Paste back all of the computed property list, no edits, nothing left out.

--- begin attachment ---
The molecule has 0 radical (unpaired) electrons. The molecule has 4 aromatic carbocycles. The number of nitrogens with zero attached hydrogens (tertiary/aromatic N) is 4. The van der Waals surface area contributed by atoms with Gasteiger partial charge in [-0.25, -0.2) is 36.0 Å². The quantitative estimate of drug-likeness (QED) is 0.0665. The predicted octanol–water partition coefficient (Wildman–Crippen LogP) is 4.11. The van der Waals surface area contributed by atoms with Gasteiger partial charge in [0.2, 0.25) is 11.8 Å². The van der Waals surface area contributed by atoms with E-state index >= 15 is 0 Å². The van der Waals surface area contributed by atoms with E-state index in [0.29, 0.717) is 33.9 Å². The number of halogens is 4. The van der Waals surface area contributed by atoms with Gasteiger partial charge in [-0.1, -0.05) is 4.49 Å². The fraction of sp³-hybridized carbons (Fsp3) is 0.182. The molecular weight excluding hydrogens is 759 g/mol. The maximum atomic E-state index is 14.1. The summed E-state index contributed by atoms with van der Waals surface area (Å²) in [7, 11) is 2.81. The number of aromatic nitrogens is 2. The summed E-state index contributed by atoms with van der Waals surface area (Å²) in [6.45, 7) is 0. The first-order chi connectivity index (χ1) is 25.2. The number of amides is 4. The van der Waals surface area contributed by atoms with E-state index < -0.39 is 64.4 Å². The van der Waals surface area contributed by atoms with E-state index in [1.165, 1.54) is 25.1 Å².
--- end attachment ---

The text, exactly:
The molecule has 0 radical (unpaired) electrons. The molecule has 4 aromatic carbocycles. The number of nitrogens with zero attached hydrogens (tertiary/aromatic N) is 4. The van der Waals surface area contributed by atoms with Gasteiger partial charge in [-0.25, -0.2) is 36.0 Å². The quantitative estimate of drug-likeness (QED) is 0.0665. The predicted octanol–water partition coefficient (Wildman–Crippen LogP) is 4.11. The van der Waals surface area contributed by atoms with Gasteiger partial charge in [0.2, 0.25) is 11.8 Å². The van der Waals surface area contributed by atoms with E-state index >= 15 is 0 Å². The van der Waals surface area contributed by atoms with E-state index in [0.29, 0.717) is 33.9 Å². The number of halogens is 4. The van der Waals surface area contributed by atoms with Gasteiger partial charge in [-0.1, -0.05) is 4.49 Å². The fraction of sp³-hybridized carbons (Fsp3) is 0.182. The molecular weight excluding hydrogens is 759 g/mol. The maximum atomic E-state index is 14.1. The summed E-state index contributed by atoms with van der Waals surface area (Å²) in [7, 11) is 2.81. The number of aromatic nitrogens is 2. The summed E-state index contributed by atoms with van der Waals surface area (Å²) in [6.45, 7) is 0. The first-order chi connectivity index (χ1) is 25.2. The number of amides is 4. The van der Waals surface area contributed by atoms with E-state index < -0.39 is 64.4 Å². The van der Waals surface area contributed by atoms with E-state index in [1.165, 1.54) is 25.1 Å².